Rob Bell on Criticism
The Southern Baptist Convention essentially anathematized him.
A flurry of books was produced to refute the "heresy" that Rob supposedly espoused in Love Wins.
John Piper, the renowned Baptist and scholar publicly renounced Bell with a dismissive tweet that simply said, "Farewell."
Then there were the bloggers who took to the Internet and said the most vile, hate-filled and unChristian things possible. And I am talking about the Christian bloggers.
And throughout all of this, Rob never responded publicly. He didn't take to the internet. He held no press conferences other than the press that he did to promote the book. There was an extended edition released for iBooks with videos of Rob talking more extensively about the content of Love Wins. There was even a companion guide that was released full of content from scholars and pastors who affirmed Rob's questions and thoughts about salvation, Heaven, Hell and the Kingdom of God.
But Rob never once publicly defended himself.
This past week while I was at the 2Days With Rob Bell event, members of our group asked Rob why he had remained silent---why he had never defended himself or his work.
"Would it have made any difference?" he asked us in return. "Would that change anything? To me it's all Charlie Brown's mom, 'mwhahmwahmwah..."
Then he said, "I have apparently broken the rules of golf. I'm playing tennis." He said this to mean that he's no longer "playing" the same games as his critics any longer---no longer concerning himself with the need to be "theologically correct."
Rob would later tell us, "I've given my life to people who can't find Jesus in the regular Jesus packages."
"My calling," he told us, "is to not be more Orthodox-er than you---or the Orthodox-est." His calling was to share the Good News with as many people as possible---but especially the people who stopped believing that the "good news" being preached by the majority of Christians isn't really good news for them.
Then he asked us a question: "Can you totally violate---really publicly---basic Jesus stuff in the name of Jesus?"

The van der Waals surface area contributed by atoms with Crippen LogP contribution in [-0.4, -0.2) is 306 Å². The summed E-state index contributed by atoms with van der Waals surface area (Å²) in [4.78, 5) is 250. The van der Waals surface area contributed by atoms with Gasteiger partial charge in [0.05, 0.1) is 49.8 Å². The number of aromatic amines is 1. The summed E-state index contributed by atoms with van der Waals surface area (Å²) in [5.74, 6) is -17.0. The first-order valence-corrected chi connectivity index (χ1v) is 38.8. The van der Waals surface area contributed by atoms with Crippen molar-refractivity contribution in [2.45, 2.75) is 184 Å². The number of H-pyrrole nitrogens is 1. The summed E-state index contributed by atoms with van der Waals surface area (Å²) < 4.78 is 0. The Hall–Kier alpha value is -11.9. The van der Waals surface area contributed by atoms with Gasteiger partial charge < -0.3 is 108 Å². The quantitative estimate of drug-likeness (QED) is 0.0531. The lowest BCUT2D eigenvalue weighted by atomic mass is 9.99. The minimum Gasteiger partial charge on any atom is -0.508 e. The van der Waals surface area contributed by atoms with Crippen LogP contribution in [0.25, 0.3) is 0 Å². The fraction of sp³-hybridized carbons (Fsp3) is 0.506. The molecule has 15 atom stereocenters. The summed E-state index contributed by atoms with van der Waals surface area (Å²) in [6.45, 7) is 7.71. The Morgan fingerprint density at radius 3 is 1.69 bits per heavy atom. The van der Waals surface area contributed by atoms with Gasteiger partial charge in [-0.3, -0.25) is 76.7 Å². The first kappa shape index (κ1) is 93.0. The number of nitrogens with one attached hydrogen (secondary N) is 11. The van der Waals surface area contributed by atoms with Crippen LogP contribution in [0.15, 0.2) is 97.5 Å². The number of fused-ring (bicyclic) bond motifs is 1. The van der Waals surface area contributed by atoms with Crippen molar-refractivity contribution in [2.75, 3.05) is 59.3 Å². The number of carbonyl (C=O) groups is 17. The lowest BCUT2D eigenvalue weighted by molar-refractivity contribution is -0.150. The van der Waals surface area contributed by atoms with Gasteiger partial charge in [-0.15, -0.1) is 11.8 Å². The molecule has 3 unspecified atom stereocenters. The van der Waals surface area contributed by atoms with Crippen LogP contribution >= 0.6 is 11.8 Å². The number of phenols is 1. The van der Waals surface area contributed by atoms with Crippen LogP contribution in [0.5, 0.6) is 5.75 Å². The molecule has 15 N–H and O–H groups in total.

When he was later joined by his wife Kristin for some Q&A she revealed that no one had ever really been mean to them to their face. "It was all on the Internet," she told us, "anonymously."
Rob didn't have a lot of love for the bloggers who spewed hate about him. He referred to them several times as "snipers on every roof." They are, he told us, the kind of people who vomit hate in their mom's basement--safe from actual conversation and dialogue.
"When Jesus said 'You brood of vipers!' [to the Pharisees], he's not blogging," he said dryly, "he's at dinner."
In the end, Rob told us, he was content to leave the whole thing to God. "I have great confidence," he said, "that truth is buoyant and it floats."
On Handling Criticism
Our conversation eventually shifted to Rob's prepared thoughts on handling criticism--something that he obviously knows a great deal about.
"Criticism always comes at a terrible time," he began. It hits you when you are low, when you are tired, when you least expect it.
Rob then took us to 2 Samuel 16 for a study of the story of King David and a man named Shimei. David had just experienced some of the most devastating things that a man could face. His son Absalom has betrayed him and declared himself king, David has been forced to flee his capital city and his life is in danger.
And then as he is fleeing, he runs into this guy Shimei, who begins throwing stones at him and saying, "Get out you man of bloodshed [murderer], and worthless fellow [trash]! The LORD has returned upon you all the bloodshed of the house of Saul, in whose place you have reigned; and the LORD has given the kingdom into the hand of your son Absalom. And behold, you are taken in your own evil, for you are a man of bloodshed!'"